By Frances James 

New research released for World Vegan Month has revealed over half of Brits are now adopting vegan buying behaviours – but how do you shop “vegan”?

Veganism has now transformed from what was once regarded as a fringe movement to winning British hearts and minds in ever greater numbers.

According to new research to mark the start of World Vegan Month, more than half of UK adults are now adopting vegan-buying behaviours and Britain is more vegan-friendly than ever before.

One in five cut down on the amount of meat they buy and the same number check if their toiletries are tested on animals, and nearly one in eight now choose meat or dairy free options from the menu when eating out.

But what can you do to take it one step further? We look at five tips for shopping vegan this November.

Keep it simple

You may have been a meat eater all your life, a vegetarian for a few months or pescatarian if the prospect of missing out on fish and chips was too much to handle. Whatever category you fit into making changes to your diet can be daunting. Therefore it’s important to keep it simple.

Divide your meals into three components; carbs, protein and fats and for the first few weeks simply try and tick each box for each meal. That way you’ll be hitting all your body needs, feel satisfied after every meal and you’ll be trying a whole host of new food items. There’s no need to over complicate things at the start by attempt a new vegan dish every night. Often the best meals are simply a bunch of different foods all put together.

Fill your meals with whole wheat pasta, sweet potato, whole grains, fruits and veggies. And for fats add nuts, avocados, etc. Protein isn’t hard to come by as a vegan either. Try tofu, tempeh and seitan as meat replacers and don’t forget beans, quinoa, peas as other high protein foods.

Once you feel educated in all things vegan then you can start to play about with your diet a little more. In knowing what you like and dislike and what is most convenient to you you’ll be making quick vegan meals in no time.


There’s no denying that animal products taste good. Once these are removed from your diet it’s natural to panic and assume that you’ll never have good tasting food again. Simply put, the idea that vegan food is bland and tasteless is a myth. You simply need to experiment and fall in love with flavour. When cooking for yourself you can no longer rely on your steak to be the overwhelming source of flavour in your food. Invest in some herbs and spices that you may never have thought to touch before and soak your food in wonderful juicey sauces. Instead of obsessing over the things you feel you’ve ‘lost’ by going vegan, think of it as a easy way into a world of new flavours.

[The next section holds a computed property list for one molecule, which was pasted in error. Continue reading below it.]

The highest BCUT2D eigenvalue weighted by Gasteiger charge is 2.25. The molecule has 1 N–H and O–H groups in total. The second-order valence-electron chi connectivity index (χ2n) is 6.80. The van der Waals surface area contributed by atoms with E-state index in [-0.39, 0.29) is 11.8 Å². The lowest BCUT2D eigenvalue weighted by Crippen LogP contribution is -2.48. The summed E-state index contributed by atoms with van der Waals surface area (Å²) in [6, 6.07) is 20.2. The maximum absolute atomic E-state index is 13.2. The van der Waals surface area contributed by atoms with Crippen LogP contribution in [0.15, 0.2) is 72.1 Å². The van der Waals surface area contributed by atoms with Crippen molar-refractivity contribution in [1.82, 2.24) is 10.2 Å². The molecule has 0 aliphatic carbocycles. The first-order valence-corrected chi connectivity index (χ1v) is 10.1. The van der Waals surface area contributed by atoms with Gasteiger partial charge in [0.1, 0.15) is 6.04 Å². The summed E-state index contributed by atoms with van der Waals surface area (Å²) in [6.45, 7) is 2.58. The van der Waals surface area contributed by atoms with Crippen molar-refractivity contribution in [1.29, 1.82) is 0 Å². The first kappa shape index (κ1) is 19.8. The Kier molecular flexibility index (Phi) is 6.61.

Treat yourself

Just because you’re vegan doesn’t mean you have to be a beacon of health. The truth is that there is a vegan version of literally every animal product out there. Pizza, doughnuts, bacon, eggs, lasagna, ice cream, chicken nuggets; you name it there’s a vegan version of it. It’s already a challenge working out what to eat as a new vegan and so to restrict yourself to simply a whole foods plant based diet might not help with your transition. Do not be hard on yourself if you find it easier to replace your pork sausages with vegan sausages and be done with it. The idea that the vegan diet is more expensive only comes into play when you’re experimenting with certain replacements like ‘vegan eggs’. But just like you might not eat a steak every day with caviar to start there are ways of having these foods without breaking the bank. Most of the replacement foods cost the same or less and so there’s no harm in giving that vegan cheese on toast a go if you fancy.

Buy a cookbook

It’s all well and good cooking for yourself, but for a little more confidence when it comes to cooking for your mother-in-law get yourself a vegan cookbook. The recipes in there will be tried and tested so there’s no risk of a tofu disaster. Once you’ve experimented with your cookbook you’ll have a number of recipes under your belt to whip out in the week too. It also gives your family something to buy you at Christmas when they are struggling to come to terms with your ‘new way of life’.

Go out to eat

Learning to cook vegan food is a brilliant way of transitioning into the diet. It is exciting but it can also be frustrating at times when you just can’t get that perfect crisp to your tempeh. Don’t forget therefore to go out to eat and take it upon yourself to try every vegan thing on the menu. You’ll be surprised just how many places do wonderful vegan dishes and in trying these you will prove to yourself and your friends that the vegan diet does not get in the way of your ‘happiness’.


Vegan lifestyle winning hearts & minds across Britain, says survey marking World Vegan Month

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